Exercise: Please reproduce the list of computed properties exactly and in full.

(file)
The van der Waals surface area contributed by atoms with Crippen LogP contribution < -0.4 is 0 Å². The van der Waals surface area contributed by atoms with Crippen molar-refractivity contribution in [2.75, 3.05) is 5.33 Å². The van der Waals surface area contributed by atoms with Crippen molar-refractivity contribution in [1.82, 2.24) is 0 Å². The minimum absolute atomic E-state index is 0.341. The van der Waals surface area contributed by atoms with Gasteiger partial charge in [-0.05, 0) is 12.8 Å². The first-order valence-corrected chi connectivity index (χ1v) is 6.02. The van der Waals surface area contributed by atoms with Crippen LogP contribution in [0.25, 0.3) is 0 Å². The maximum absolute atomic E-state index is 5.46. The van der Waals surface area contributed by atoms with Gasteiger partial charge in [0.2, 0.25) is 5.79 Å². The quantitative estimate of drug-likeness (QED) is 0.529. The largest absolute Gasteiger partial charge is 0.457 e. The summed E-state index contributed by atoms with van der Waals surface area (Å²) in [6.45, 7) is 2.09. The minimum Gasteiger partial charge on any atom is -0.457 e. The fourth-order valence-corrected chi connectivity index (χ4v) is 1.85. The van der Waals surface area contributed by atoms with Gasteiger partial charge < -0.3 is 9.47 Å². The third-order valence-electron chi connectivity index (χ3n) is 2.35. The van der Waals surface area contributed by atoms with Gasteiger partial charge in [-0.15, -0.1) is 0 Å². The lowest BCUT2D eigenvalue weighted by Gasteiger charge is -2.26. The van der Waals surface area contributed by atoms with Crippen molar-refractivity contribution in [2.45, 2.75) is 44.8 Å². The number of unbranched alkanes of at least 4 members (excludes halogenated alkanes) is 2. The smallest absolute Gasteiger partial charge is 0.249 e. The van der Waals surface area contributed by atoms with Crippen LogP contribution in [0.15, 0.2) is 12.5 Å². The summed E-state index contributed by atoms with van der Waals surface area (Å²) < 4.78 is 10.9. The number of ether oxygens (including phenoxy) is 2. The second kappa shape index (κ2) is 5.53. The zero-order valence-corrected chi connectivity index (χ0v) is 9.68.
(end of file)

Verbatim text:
The van der Waals surface area contributed by atoms with Crippen LogP contribution < -0.4 is 0 Å². The van der Waals surface area contributed by atoms with Crippen molar-refractivity contribution in [2.75, 3.05) is 5.33 Å². The van der Waals surface area contributed by atoms with Crippen molar-refractivity contribution in [1.82, 2.24) is 0 Å². The minimum absolute atomic E-state index is 0.341. The van der Waals surface area contributed by atoms with Gasteiger partial charge in [-0.05, 0) is 12.8 Å². The first-order valence-corrected chi connectivity index (χ1v) is 6.02. The van der Waals surface area contributed by atoms with Crippen LogP contribution in [0.25, 0.3) is 0 Å². The maximum absolute atomic E-state index is 5.46. The van der Waals surface area contributed by atoms with Gasteiger partial charge in [0.2, 0.25) is 5.79 Å². The quantitative estimate of drug-likeness (QED) is 0.529. The largest absolute Gasteiger partial charge is 0.457 e. The summed E-state index contributed by atoms with van der Waals surface area (Å²) in [6.45, 7) is 2.09. The minimum Gasteiger partial charge on any atom is -0.457 e. The fourth-order valence-corrected chi connectivity index (χ4v) is 1.85. The van der Waals surface area contributed by atoms with Gasteiger partial charge < -0.3 is 9.47 Å². The third-order valence-electron chi connectivity index (χ3n) is 2.35. The van der Waals surface area contributed by atoms with Gasteiger partial charge in [-0.15, -0.1) is 0 Å². The lowest BCUT2D eigenvalue weighted by Gasteiger charge is -2.26. The van der Waals surface area contributed by atoms with Crippen molar-refractivity contribution in [2.45, 2.75) is 44.8 Å². The number of unbranched alkanes of at least 4 members (excludes halogenated alkanes) is 2. The smallest absolute Gasteiger partial charge is 0.249 e. The van der Waals surface area contributed by atoms with Crippen LogP contribution in [0.15, 0.2) is 12.5 Å². The summed E-state index contributed by atoms with van der Waals surface area (Å²) < 4.78 is 10.9. The number of ether oxygens (including phenoxy) is 2. The second kappa shape index (κ2) is 5.53. The zero-order valence-corrected chi connectivity index (χ0v) is 9.68.